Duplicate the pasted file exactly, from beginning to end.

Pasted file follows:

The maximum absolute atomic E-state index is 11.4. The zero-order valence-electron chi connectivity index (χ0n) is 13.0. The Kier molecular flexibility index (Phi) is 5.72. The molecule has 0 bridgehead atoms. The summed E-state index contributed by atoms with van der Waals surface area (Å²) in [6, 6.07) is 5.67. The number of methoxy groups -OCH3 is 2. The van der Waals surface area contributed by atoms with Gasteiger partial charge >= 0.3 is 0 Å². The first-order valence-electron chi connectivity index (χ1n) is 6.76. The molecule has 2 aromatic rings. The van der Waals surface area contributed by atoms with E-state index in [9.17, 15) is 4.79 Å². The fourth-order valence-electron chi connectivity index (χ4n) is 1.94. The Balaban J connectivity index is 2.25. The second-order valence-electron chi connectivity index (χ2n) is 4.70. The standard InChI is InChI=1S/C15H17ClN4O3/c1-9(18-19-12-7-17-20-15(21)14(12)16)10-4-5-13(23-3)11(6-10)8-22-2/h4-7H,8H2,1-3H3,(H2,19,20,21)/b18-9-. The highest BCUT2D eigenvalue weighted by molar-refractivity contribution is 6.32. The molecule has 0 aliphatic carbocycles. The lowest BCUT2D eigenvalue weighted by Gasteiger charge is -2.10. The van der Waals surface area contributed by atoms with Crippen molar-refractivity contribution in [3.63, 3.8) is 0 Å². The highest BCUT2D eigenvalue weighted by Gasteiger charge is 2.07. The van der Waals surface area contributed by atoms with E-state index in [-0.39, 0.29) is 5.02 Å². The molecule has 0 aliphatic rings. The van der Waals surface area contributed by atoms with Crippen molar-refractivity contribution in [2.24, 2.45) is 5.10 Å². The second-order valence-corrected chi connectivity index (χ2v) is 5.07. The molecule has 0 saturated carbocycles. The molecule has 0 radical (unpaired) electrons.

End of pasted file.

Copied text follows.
The maximum absolute atomic E-state index is 11.4. The zero-order valence-electron chi connectivity index (χ0n) is 13.0. The Kier molecular flexibility index (Phi) is 5.72. The molecule has 0 bridgehead atoms. The summed E-state index contributed by atoms with van der Waals surface area (Å²) in [6, 6.07) is 5.67. The number of methoxy groups -OCH3 is 2. The van der Waals surface area contributed by atoms with Gasteiger partial charge >= 0.3 is 0 Å². The first-order valence-electron chi connectivity index (χ1n) is 6.76. The molecule has 2 aromatic rings. The van der Waals surface area contributed by atoms with E-state index in [9.17, 15) is 4.79 Å². The fourth-order valence-electron chi connectivity index (χ4n) is 1.94. The Balaban J connectivity index is 2.25. The second-order valence-electron chi connectivity index (χ2n) is 4.70. The standard InChI is InChI=1S/C15H17ClN4O3/c1-9(18-19-12-7-17-20-15(21)14(12)16)10-4-5-13(23-3)11(6-10)8-22-2/h4-7H,8H2,1-3H3,(H2,19,20,21)/b18-9-. The highest BCUT2D eigenvalue weighted by molar-refractivity contribution is 6.32. The molecule has 0 aliphatic carbocycles. The lowest BCUT2D eigenvalue weighted by Gasteiger charge is -2.10. The van der Waals surface area contributed by atoms with Crippen molar-refractivity contribution in [3.63, 3.8) is 0 Å². The highest BCUT2D eigenvalue weighted by Gasteiger charge is 2.07. The van der Waals surface area contributed by atoms with E-state index in [-0.39, 0.29) is 5.02 Å². The molecule has 0 aliphatic rings. The van der Waals surface area contributed by atoms with Crippen molar-refractivity contribution in [2.24, 2.45) is 5.10 Å². The second-order valence-corrected chi connectivity index (χ2v) is 5.07. The molecule has 0 saturated carbocycles. The molecule has 0 radical (unpaired) electrons.